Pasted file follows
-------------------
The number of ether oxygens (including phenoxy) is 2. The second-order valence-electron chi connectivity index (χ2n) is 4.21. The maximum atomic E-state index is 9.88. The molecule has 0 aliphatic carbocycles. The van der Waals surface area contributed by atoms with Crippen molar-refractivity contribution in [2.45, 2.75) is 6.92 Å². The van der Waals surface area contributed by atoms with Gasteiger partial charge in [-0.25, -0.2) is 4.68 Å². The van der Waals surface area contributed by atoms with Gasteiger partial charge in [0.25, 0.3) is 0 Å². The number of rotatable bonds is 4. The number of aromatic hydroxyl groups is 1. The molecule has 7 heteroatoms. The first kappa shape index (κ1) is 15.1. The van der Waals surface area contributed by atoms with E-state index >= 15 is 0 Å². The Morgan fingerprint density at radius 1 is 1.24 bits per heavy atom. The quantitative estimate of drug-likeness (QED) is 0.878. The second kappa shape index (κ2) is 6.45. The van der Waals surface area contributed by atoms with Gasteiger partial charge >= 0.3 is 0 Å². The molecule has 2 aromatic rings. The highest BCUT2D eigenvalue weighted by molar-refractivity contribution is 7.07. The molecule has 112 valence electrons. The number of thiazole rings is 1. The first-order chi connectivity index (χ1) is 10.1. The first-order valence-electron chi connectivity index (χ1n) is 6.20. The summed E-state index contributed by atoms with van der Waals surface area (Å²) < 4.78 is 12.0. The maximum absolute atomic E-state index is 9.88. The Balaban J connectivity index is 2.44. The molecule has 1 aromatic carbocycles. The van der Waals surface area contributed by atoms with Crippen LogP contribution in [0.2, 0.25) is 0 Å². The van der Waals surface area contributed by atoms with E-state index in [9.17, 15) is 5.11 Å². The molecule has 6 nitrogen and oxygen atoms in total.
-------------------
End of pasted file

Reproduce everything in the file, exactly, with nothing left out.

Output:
The number of ether oxygens (including phenoxy) is 2. The second-order valence-electron chi connectivity index (χ2n) is 4.21. The maximum atomic E-state index is 9.88. The molecule has 0 aliphatic carbocycles. The van der Waals surface area contributed by atoms with Crippen molar-refractivity contribution in [2.45, 2.75) is 6.92 Å². The van der Waals surface area contributed by atoms with Gasteiger partial charge in [-0.25, -0.2) is 4.68 Å². The van der Waals surface area contributed by atoms with Gasteiger partial charge in [0.25, 0.3) is 0 Å². The number of rotatable bonds is 4. The number of aromatic hydroxyl groups is 1. The molecule has 7 heteroatoms. The first kappa shape index (κ1) is 15.1. The van der Waals surface area contributed by atoms with E-state index >= 15 is 0 Å². The Morgan fingerprint density at radius 1 is 1.24 bits per heavy atom. The quantitative estimate of drug-likeness (QED) is 0.878. The second kappa shape index (κ2) is 6.45. The van der Waals surface area contributed by atoms with Gasteiger partial charge >= 0.3 is 0 Å². The molecule has 2 aromatic rings. The highest BCUT2D eigenvalue weighted by molar-refractivity contribution is 7.07. The molecule has 112 valence electrons. The number of thiazole rings is 1. The first-order chi connectivity index (χ1) is 10.1. The first-order valence-electron chi connectivity index (χ1n) is 6.20. The summed E-state index contributed by atoms with van der Waals surface area (Å²) < 4.78 is 12.0. The maximum absolute atomic E-state index is 9.88. The Balaban J connectivity index is 2.44. The molecule has 1 aromatic carbocycles. The van der Waals surface area contributed by atoms with Crippen LogP contribution in [0.2, 0.25) is 0 Å². The van der Waals surface area contributed by atoms with E-state index in [9.17, 15) is 5.11 Å². The molecule has 6 nitrogen and oxygen atoms in total.